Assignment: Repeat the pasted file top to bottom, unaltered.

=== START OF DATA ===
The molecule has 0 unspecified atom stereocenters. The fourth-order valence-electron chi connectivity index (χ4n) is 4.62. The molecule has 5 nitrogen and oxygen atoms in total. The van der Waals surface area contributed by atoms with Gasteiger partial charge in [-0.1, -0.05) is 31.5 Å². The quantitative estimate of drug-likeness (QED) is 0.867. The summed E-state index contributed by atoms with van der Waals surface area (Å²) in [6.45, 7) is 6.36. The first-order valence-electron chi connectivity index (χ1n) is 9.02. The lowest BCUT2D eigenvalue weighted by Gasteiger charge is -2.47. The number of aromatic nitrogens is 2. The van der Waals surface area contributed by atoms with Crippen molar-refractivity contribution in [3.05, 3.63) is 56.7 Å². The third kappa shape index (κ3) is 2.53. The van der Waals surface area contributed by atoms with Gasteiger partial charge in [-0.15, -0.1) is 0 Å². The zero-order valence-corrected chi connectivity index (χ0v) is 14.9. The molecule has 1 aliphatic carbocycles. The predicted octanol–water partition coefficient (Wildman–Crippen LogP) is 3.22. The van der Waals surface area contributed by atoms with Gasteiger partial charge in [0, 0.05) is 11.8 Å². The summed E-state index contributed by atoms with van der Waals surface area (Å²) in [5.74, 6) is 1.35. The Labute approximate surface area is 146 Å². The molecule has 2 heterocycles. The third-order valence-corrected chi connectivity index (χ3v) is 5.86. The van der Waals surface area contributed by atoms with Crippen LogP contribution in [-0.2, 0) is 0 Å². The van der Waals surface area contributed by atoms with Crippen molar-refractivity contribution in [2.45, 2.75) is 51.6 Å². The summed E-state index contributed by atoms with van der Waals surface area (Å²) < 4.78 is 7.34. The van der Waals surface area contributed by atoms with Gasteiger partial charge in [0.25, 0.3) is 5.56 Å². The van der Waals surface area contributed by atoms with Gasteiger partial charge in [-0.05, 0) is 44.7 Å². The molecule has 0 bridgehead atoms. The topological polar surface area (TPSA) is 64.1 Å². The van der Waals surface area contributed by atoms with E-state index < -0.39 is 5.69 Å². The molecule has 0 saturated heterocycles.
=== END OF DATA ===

The molecule has 0 unspecified atom stereocenters. The fourth-order valence-electron chi connectivity index (χ4n) is 4.62. The molecule has 5 nitrogen and oxygen atoms in total. The van der Waals surface area contributed by atoms with Gasteiger partial charge in [-0.1, -0.05) is 31.5 Å². The quantitative estimate of drug-likeness (QED) is 0.867. The summed E-state index contributed by atoms with van der Waals surface area (Å²) in [6.45, 7) is 6.36. The first-order valence-electron chi connectivity index (χ1n) is 9.02. The lowest BCUT2D eigenvalue weighted by Gasteiger charge is -2.47. The number of aromatic nitrogens is 2. The van der Waals surface area contributed by atoms with Crippen molar-refractivity contribution in [3.05, 3.63) is 56.7 Å². The third kappa shape index (κ3) is 2.53. The van der Waals surface area contributed by atoms with Gasteiger partial charge in [-0.15, -0.1) is 0 Å². The zero-order valence-corrected chi connectivity index (χ0v) is 14.9. The molecule has 1 aliphatic carbocycles. The predicted octanol–water partition coefficient (Wildman–Crippen LogP) is 3.22. The van der Waals surface area contributed by atoms with Gasteiger partial charge in [0, 0.05) is 11.8 Å². The summed E-state index contributed by atoms with van der Waals surface area (Å²) in [5.74, 6) is 1.35. The Labute approximate surface area is 146 Å². The molecule has 2 heterocycles. The third-order valence-corrected chi connectivity index (χ3v) is 5.86. The van der Waals surface area contributed by atoms with Crippen LogP contribution in [-0.2, 0) is 0 Å². The van der Waals surface area contributed by atoms with Crippen molar-refractivity contribution in [2.45, 2.75) is 51.6 Å². The summed E-state index contributed by atoms with van der Waals surface area (Å²) < 4.78 is 7.34. The van der Waals surface area contributed by atoms with Gasteiger partial charge in [0.25, 0.3) is 5.56 Å². The van der Waals surface area contributed by atoms with Gasteiger partial charge in [-0.05, 0) is 44.7 Å². The molecule has 0 bridgehead atoms. The topological polar surface area (TPSA) is 64.1 Å². The van der Waals surface area contributed by atoms with E-state index < -0.39 is 5.69 Å². The molecule has 0 saturated heterocycles.